point in the day, the entire day’s recording was
omitted and was not used for transcription.
Analyses were conducted to examine common-
ality among the words across activities and
children (as outlined by Beukelman et al., 1989).
Each new word was given a score of 1. If the same
child used a particular word in both activities, the
word was given a score of 2. A word used in both
activities on all 3 days was given a score of 6. In
addition, words with the same commonality score
were ranked according to frequency of use, which
was defined as the percentage of the number of
times each word was used in the language sample.
Using the method outlined by Miller (1989), type-
token ratios (number of different words divided
by the total number of words for each activity)
were calculated for all 50 children per activity for
each day. Average type-token ratio scores were
also reported for all 50 children per activity across
all 3 days. These ratios were compared with type-
token ratios of 3 year old children as reported by
Miller (1989).
Interrater reliability
Reliability was calculated on 20% of all word lists
across both activities (free play and snack time).
The first author conducted reliability checks
across language samples collected from one center
activity and one snack time activity of at least 10
of the children. Reliability scores were obtained
by dividing the number of agreements between
each student and the first author by the total
number of agreements and disagreements multi-
plied by 100. Mean reliability for sample
transcription, across all students, was 91%
(range = 86 – 95%). Mean reliability for the first
student was 89% (range = 86 – 92%), for the
second student it was 91% (range = 89 – 93%),
and for the third student it was 93%
(range = 91 – 95%).
RESULTS
Table 1 shows the list of words that achieved a
commonality score of 6 (nine words), 5, and 4.
TABLE 1 Words with commonality scores of 6, 5, and 4 and their frequency of use
Commonality Score
654
Words Frequency Words Frequency Words Frequency
I 9.5 mine 5.8 a 4.6
no 8.5 the 5.2 go 4.2
yes/yeah 7.6 is 4.9 what 3.1
want 5.0 on 2.8 some 2.3
It 4.9 in 2.7 help 2.1
that 4.9 here 2.7 All done/ finished 1.0
my 3.8 out 2.4
you 3.2 off 2.3
more 2.6
Note: Frequency is presented as a percentage.
70 M. BANAJEE et al.
The frequency of use of these words was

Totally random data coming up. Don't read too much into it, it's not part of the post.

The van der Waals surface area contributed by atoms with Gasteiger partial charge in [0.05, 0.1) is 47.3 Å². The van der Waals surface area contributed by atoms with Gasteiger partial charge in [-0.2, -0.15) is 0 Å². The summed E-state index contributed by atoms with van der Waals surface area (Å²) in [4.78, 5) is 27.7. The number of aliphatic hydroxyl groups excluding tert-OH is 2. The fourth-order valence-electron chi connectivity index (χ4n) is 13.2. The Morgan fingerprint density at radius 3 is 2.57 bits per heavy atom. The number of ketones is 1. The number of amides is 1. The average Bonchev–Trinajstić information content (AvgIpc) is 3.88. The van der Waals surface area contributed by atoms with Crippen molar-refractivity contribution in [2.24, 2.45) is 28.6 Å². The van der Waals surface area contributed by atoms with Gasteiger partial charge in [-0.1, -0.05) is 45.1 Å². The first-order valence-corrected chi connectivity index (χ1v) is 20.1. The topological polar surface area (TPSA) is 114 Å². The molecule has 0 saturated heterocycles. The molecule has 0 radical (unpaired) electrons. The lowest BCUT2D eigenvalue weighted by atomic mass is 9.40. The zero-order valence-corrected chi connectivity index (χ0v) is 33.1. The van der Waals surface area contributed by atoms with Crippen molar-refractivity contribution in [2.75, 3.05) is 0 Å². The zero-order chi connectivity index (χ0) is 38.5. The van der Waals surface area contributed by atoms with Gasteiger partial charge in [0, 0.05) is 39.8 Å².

converted into a percentage score by dividing
the total number of words and multiplying by
100. As is evident from Table 1, eight common
words were used by most of the toddlers across
most of the settings, and six common words were
used by some of the children across some of the
settings.
Table 2 presents type-token ratios for each
activity on each day, as well as average scores of
each activity across all 3 days. These type-token
ratios were compared with those developed for
this age group (Miller, 1989) and were found to be
age appropriate. Ratios obtained during snack
time activity were lower than those obtained
during free play activities because of the limited
number of choices provided during this adult-led
activity.
The data were analyzed for syntax, semantic,
and pragmatic functions using the procedures
developed by Miller (1989) for analyzing free-
speech samples. The core vocabulary was found
to serve different syntactic, semantic, and prag-
matic functions. Core vocabulary words
contained demonstratives (that), verbs (want),
pronouns (my), prepositions (on), and articles
(the). No nouns were found in this list. Semantic
functions included use of agents (I), objects (you),
labeling objects (that) and actions (go), possession
(my), affirmation (yes), negation (no), location
(in), interrogation (what), quantity (some), and
termination (finished). Pragmatic functions
expressed included initiating interaction by
attracting attention (you), maintaining joint
attention (this), indicating recurrence (more),
and terminating interaction (finished).
DISCUSSION
Vocabulary selection is a difficult process when
designing age-appropriate AAC systems for
young children who do not speak. This is
especially true for children who are still preliterate